Over time, positive economic results would greatly reduce poverty in Africa, a situation reminiscent of the impact of the second wave of globalization that accelerated rapidly after 1990. This wave helped some Asian and emerging economies pull their millions of people out of poverty by supporting their integration into global value chains and narrowing the income inequality gap between advanced economies and developing countries.

The change

Several companies are moving their production facilities. Among them, the manufacturer of electric motorcycles and bicycles Pierer Mobility, with the construction of a facility in Bulgaria to be closer to its main clients in Europe, and the suit designer Hugo Boss, who has also moved his production to closer areas. to your country.

In the United States, Stanley Black & Decker has expanded its tool production operations in North America. Its objective is to support the regional development of its supply chains and facilitate shorter terms. US garment companies also see problems with supply chains as an opportunity to reconsider bringing them home.

Governments in advanced economies are also strengthening the repatriation of production, mainly for geopolitical reasons. Now the EU is seeking to boost its own chip production and has promised to back chipmakers like Intel Corp, for example, with multibillion-dollar grants. The United States also plans to spend billions of dollars to bolster domestic chip production, and Japan is pouring huge funds into developing its own semiconductor industry.

Such significant spending reflects the geopolitical importance of next-generation chips, vital to technological advancement now and in the future. US and European chip investments are also motivated by Chinese competition and a desire to reduce their reliance on Taiwan and South Korea as major suppliers, as they could be vulnerable to supply crises and geopolitical conflicts in the region.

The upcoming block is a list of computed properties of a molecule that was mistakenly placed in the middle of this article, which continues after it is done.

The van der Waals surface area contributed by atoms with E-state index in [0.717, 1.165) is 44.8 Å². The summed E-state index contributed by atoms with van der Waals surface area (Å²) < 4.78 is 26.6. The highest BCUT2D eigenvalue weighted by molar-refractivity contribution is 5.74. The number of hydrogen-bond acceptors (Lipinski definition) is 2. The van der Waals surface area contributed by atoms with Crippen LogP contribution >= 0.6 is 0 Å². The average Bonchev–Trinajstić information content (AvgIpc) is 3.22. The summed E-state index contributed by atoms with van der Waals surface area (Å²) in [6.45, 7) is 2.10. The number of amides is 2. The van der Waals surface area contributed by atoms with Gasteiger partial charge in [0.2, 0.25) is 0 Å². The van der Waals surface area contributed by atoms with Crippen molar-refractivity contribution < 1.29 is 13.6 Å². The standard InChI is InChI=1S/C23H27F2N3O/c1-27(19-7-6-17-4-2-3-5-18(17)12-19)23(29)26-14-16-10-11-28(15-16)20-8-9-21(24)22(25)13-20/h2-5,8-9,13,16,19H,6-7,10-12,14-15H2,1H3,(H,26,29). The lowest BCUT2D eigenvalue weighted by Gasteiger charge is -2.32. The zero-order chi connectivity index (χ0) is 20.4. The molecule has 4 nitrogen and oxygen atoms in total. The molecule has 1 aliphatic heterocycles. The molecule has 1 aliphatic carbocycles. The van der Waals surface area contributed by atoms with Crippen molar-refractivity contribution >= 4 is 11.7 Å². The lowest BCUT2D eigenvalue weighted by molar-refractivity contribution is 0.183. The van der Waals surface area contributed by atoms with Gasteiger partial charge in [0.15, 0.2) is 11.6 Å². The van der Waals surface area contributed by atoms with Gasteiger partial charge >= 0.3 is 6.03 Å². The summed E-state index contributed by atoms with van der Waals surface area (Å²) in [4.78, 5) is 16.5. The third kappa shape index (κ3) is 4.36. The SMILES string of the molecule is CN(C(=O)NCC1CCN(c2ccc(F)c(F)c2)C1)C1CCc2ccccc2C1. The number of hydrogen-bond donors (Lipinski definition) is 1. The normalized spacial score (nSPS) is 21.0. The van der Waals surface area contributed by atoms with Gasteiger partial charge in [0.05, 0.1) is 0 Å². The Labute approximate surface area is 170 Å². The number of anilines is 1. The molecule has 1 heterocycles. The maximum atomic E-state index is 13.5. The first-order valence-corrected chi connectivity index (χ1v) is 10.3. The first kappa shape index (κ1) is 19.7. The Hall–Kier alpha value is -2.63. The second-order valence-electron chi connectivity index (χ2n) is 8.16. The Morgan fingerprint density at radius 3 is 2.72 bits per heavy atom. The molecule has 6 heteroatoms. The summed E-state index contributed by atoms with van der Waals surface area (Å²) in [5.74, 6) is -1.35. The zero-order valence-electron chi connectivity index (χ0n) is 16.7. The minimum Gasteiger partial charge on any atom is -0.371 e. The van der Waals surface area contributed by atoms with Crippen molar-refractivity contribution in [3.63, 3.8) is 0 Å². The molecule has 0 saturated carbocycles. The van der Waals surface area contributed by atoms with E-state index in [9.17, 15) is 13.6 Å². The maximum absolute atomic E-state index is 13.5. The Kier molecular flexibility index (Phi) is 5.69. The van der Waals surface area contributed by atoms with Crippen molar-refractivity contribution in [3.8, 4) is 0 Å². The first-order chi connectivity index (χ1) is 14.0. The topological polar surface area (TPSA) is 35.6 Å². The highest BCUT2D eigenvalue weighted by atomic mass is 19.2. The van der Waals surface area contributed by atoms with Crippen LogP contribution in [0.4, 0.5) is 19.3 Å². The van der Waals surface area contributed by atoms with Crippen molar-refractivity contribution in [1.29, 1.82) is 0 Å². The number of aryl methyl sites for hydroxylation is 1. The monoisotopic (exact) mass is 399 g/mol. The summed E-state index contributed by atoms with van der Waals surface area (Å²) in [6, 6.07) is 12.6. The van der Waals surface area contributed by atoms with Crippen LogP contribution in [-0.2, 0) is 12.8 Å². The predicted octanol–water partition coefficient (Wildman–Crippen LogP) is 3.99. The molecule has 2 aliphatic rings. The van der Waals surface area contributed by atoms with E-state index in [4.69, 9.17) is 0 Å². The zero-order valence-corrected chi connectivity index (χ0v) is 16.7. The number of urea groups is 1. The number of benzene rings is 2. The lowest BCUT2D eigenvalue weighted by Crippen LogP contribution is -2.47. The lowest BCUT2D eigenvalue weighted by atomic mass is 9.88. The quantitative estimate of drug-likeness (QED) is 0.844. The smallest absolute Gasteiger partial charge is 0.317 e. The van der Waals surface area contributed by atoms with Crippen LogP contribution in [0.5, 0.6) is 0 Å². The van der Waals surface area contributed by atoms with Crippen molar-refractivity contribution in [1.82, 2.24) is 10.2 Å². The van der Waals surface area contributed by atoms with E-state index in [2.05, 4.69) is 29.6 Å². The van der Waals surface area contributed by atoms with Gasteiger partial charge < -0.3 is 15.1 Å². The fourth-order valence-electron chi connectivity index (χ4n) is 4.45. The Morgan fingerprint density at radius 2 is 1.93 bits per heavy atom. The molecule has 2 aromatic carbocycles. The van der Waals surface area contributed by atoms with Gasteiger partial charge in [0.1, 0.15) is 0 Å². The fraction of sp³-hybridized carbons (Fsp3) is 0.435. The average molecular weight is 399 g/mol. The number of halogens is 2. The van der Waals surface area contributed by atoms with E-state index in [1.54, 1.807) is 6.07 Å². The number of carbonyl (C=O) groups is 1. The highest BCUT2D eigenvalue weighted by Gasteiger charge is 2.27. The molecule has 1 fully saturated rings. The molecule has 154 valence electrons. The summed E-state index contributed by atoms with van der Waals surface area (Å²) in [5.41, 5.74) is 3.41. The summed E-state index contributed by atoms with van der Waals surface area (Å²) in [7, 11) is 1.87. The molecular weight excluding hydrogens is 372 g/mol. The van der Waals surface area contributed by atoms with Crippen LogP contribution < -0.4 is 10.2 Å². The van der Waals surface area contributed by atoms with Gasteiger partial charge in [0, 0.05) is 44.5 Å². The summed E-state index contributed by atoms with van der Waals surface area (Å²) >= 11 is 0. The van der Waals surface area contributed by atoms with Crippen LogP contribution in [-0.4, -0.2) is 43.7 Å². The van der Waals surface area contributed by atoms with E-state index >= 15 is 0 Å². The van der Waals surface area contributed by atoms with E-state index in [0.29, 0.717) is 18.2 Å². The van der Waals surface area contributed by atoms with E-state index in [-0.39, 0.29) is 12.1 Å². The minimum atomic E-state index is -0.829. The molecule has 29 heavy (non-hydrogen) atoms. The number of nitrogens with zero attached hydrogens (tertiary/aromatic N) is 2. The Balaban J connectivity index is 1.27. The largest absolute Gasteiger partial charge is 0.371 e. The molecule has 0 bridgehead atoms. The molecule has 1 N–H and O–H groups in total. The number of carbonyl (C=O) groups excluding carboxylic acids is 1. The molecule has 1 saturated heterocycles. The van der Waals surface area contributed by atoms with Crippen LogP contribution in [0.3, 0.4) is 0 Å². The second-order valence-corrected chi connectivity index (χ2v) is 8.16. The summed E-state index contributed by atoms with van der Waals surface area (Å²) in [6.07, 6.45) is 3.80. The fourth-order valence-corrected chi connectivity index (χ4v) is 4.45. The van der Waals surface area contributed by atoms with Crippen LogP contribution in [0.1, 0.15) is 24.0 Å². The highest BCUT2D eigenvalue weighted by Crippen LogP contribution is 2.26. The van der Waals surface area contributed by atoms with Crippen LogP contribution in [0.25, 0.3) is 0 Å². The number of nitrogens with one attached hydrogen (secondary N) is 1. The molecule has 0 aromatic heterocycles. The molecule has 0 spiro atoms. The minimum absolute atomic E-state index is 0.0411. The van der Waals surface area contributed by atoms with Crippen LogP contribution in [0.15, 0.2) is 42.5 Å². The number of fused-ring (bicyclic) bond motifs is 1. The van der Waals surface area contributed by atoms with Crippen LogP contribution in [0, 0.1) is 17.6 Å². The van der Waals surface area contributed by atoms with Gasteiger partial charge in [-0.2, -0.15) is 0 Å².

In addition to the growing geopolitical rivalry and tensions between China and the West, the rise of Western nationalism following the 2008/09 financial crisis has also dampened enthusiasm for accelerating integration into world trade.

In the United States, for example, the program Make America Great Again (Make America Great Again) of former President Donald Trump was essentially a program against global economic integration and specifically promoted protectionist policies that focused on reducing trade between China and the United States.

Across Europe, similar nationalist and anti-globalist movements were also taking place, which were key to the UK’s exit from the European Union in 2020.

And now that?

Globalization is a strong driver for integration into the global value chain of great importance for the growth and development of Africa, whose economies have suffered even greater damage due to the pandemic. In addition, differences between the recovery of advanced and developing economies in Africa (and other regions) threaten to reverse progress in poverty reduction.

In the absence of decisive action, the repatriation of production means that future trade will be dominated by a few powerful regional blocs. Among them, we would probably find the Asian bloc dominated by China, the North American bloc led by the United States and the European Union bloc.

If this were to happen, decades of progress in reducing global poverty would be at high risk of being further derailed. The world would be a poorer place and Africa would be the worst affected as the continent would be cut off from global value chains.

This article has been translated with the collaboration of Casa Africa. Translation: Lilian Navarro Molina.